Physics Colloquium: Unveiling universality in strongly interacting (nuclear) systems

Prof. Or Hen, MIT

18 October 2020, 14:00 
Physics Colloquium




From superconductors to atomic nuclei, strongly-interacting many-body systems are ubiquitous in nature. Understanding the relation between the macroscopic properties of such systems and the microscopic particle correlations driving them is an outstanding challenge with wide ranging implications.


In this talk I will present new studies of correlations between nucleons in atomic nuclei that lead to an emergent universality of strongly interacting systems from dilute atomic gases to neutron stars, spanning over 23 orders of magnitude in density and interaction scales. I will discuss the impact on our understanding of the properties of neutron stars, the core of the strong nuclear interaction, and factorization properties of nuclear wave function. Given time, I will also discuss the implications of these discoveries to open challenges in Quantum Chromodynamics and the nature of confinement.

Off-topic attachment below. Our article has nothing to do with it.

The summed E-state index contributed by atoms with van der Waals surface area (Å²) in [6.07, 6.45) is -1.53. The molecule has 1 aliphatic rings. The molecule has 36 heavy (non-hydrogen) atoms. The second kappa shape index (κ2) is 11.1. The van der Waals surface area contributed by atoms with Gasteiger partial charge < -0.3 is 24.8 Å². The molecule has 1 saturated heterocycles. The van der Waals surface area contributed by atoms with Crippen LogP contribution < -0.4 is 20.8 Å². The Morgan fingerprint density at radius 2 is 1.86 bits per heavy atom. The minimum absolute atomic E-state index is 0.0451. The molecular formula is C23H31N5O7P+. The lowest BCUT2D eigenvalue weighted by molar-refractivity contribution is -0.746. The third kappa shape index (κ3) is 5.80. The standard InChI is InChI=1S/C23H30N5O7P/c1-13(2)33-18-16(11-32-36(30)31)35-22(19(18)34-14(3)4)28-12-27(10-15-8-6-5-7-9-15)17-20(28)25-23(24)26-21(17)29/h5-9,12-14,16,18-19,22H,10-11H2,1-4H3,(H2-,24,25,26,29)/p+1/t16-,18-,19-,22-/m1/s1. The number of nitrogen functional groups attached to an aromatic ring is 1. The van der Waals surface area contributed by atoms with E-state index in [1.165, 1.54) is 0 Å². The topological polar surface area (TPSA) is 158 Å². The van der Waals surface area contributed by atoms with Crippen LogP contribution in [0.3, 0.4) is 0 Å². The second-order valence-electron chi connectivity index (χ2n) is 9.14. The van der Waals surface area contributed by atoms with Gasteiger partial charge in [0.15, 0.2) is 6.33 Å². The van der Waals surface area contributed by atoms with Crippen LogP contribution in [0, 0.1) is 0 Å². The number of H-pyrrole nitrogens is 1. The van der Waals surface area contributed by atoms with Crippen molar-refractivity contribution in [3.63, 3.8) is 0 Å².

Main References:

Schmidt et al., Nature 578 540 (2020).

Cruz Torres et al., Nature Physics (2020).

Schmookler et al., Nature 566 354 (2019).

Duer et al., Nature 560 617 (2018).

Hen et al., Rev. Mod. Phys. 89 045002 (2017).




Event Organizer: Prof. Haim Suchowski

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